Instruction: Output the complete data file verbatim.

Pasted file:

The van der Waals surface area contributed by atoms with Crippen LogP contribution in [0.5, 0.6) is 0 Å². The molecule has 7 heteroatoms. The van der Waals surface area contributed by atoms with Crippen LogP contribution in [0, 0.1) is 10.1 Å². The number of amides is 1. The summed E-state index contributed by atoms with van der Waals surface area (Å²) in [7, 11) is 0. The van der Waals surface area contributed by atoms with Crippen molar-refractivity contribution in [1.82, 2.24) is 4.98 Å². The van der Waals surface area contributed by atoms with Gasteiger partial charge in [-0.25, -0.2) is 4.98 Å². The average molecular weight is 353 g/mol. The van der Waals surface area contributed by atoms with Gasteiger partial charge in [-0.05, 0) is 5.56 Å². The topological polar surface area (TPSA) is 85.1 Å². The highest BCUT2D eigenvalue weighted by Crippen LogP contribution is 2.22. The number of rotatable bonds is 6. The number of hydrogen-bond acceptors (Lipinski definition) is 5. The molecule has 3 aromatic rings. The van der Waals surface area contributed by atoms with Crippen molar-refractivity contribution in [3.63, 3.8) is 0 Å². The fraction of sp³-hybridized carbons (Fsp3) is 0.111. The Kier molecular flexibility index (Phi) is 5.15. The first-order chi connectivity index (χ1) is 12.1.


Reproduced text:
The van der Waals surface area contributed by atoms with Crippen LogP contribution in [0.5, 0.6) is 0 Å². The molecule has 7 heteroatoms. The van der Waals surface area contributed by atoms with Crippen LogP contribution in [0, 0.1) is 10.1 Å². The number of amides is 1. The summed E-state index contributed by atoms with van der Waals surface area (Å²) in [7, 11) is 0. The van der Waals surface area contributed by atoms with Crippen molar-refractivity contribution in [1.82, 2.24) is 4.98 Å². The van der Waals surface area contributed by atoms with Gasteiger partial charge in [-0.25, -0.2) is 4.98 Å². The average molecular weight is 353 g/mol. The van der Waals surface area contributed by atoms with Gasteiger partial charge in [-0.05, 0) is 5.56 Å². The topological polar surface area (TPSA) is 85.1 Å². The highest BCUT2D eigenvalue weighted by Crippen LogP contribution is 2.22. The number of rotatable bonds is 6. The number of hydrogen-bond acceptors (Lipinski definition) is 5. The molecule has 3 aromatic rings. The van der Waals surface area contributed by atoms with Crippen molar-refractivity contribution in [3.63, 3.8) is 0 Å². The fraction of sp³-hybridized carbons (Fsp3) is 0.111. The Kier molecular flexibility index (Phi) is 5.15. The first-order chi connectivity index (χ1) is 12.1.